“They shall take up serpents; and if they drink any deadly thing it shall not hurt them.”
For the past eighty years, believers living in the Appalachian hills of the southeastern US have incorporated handling serpents and drinking strychnine (a “salvation cocktail”) into their religious beliefs and practice. While serpent handling has been outlawed in all but two southern states, there remain several thousand practicing snake handlers today, most of whom live in poor coal mining communities. In accordance with their faith, handlers refuse medical treatment when bitten. Nevertheless, there have been fewer than 100 confirmed deaths in the history of snake handling.
In They Shall Take Up Serpents, we hear the voices of believers and nonbelievers alike, widows who have lost their husbands to snakebites and wives who fear the same fate. The documentary is an intimate portrait of unwavering faith and religious ecstasy virtually unknown in mainstream American traditions.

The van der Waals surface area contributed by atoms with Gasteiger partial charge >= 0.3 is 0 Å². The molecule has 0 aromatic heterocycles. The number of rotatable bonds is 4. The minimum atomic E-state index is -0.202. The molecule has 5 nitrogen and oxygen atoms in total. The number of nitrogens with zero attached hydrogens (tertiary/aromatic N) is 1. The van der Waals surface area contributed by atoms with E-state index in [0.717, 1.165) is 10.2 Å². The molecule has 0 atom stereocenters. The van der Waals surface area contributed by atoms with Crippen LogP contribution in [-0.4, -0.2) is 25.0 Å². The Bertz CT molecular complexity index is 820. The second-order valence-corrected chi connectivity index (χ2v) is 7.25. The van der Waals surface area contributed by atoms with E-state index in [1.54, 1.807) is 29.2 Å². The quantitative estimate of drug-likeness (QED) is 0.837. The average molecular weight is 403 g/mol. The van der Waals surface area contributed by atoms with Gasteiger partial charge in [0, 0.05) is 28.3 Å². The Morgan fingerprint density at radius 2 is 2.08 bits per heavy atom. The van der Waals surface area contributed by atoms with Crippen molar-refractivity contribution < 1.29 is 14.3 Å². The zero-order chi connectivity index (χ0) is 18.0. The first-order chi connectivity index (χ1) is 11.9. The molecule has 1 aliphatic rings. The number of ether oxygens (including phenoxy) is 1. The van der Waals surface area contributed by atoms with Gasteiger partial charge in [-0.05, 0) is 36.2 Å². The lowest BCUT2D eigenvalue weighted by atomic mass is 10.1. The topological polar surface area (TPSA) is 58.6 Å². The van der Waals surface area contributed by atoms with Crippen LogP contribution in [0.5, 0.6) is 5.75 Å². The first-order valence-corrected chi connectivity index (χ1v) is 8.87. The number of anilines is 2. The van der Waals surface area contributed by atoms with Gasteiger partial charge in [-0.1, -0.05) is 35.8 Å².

Recorded in West Virginia, Alabama, and Georgia. Premiered November 30, 1992, on All Things Considered.
This documentary comes from Sound Portraits Productions, a mission-driven independent production company that was created by Dave Isay in 1994. Sound Portraits was the predecessor to StoryCorps and was dedicated to telling stories that brought neglected American voices to a national audience.